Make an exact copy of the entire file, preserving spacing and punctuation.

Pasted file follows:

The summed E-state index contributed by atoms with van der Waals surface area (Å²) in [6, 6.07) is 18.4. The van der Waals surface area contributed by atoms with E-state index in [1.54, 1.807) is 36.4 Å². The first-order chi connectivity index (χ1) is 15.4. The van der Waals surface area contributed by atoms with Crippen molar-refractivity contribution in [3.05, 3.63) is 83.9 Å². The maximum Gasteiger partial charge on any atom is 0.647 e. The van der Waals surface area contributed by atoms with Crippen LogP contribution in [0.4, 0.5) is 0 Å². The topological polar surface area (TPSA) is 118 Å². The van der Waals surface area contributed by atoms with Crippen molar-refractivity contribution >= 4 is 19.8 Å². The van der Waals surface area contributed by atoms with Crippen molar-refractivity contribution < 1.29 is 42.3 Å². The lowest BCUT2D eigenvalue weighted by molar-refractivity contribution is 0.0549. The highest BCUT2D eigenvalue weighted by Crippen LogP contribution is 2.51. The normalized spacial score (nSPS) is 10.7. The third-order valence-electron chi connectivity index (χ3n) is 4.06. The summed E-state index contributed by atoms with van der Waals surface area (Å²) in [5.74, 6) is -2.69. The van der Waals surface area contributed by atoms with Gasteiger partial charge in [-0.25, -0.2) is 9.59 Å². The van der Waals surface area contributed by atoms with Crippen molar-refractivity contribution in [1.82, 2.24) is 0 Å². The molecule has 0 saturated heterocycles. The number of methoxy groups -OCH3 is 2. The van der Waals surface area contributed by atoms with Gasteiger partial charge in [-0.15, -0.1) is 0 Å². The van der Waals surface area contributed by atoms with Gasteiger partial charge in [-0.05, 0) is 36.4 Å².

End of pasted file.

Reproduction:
The summed E-state index contributed by atoms with van der Waals surface area (Å²) in [6, 6.07) is 18.4. The van der Waals surface area contributed by atoms with E-state index in [1.54, 1.807) is 36.4 Å². The first-order chi connectivity index (χ1) is 15.4. The van der Waals surface area contributed by atoms with Crippen molar-refractivity contribution in [3.05, 3.63) is 83.9 Å². The maximum Gasteiger partial charge on any atom is 0.647 e. The van der Waals surface area contributed by atoms with Crippen LogP contribution in [0.4, 0.5) is 0 Å². The topological polar surface area (TPSA) is 118 Å². The van der Waals surface area contributed by atoms with Crippen molar-refractivity contribution >= 4 is 19.8 Å². The van der Waals surface area contributed by atoms with Crippen molar-refractivity contribution < 1.29 is 42.3 Å². The lowest BCUT2D eigenvalue weighted by molar-refractivity contribution is 0.0549. The highest BCUT2D eigenvalue weighted by Crippen LogP contribution is 2.51. The normalized spacial score (nSPS) is 10.7. The third-order valence-electron chi connectivity index (χ3n) is 4.06. The summed E-state index contributed by atoms with van der Waals surface area (Å²) in [5.74, 6) is -2.69. The van der Waals surface area contributed by atoms with Gasteiger partial charge in [-0.25, -0.2) is 9.59 Å². The van der Waals surface area contributed by atoms with Crippen molar-refractivity contribution in [1.82, 2.24) is 0 Å². The molecule has 0 saturated heterocycles. The number of methoxy groups -OCH3 is 2. The van der Waals surface area contributed by atoms with Gasteiger partial charge in [-0.15, -0.1) is 0 Å². The van der Waals surface area contributed by atoms with Gasteiger partial charge in [-0.05, 0) is 36.4 Å².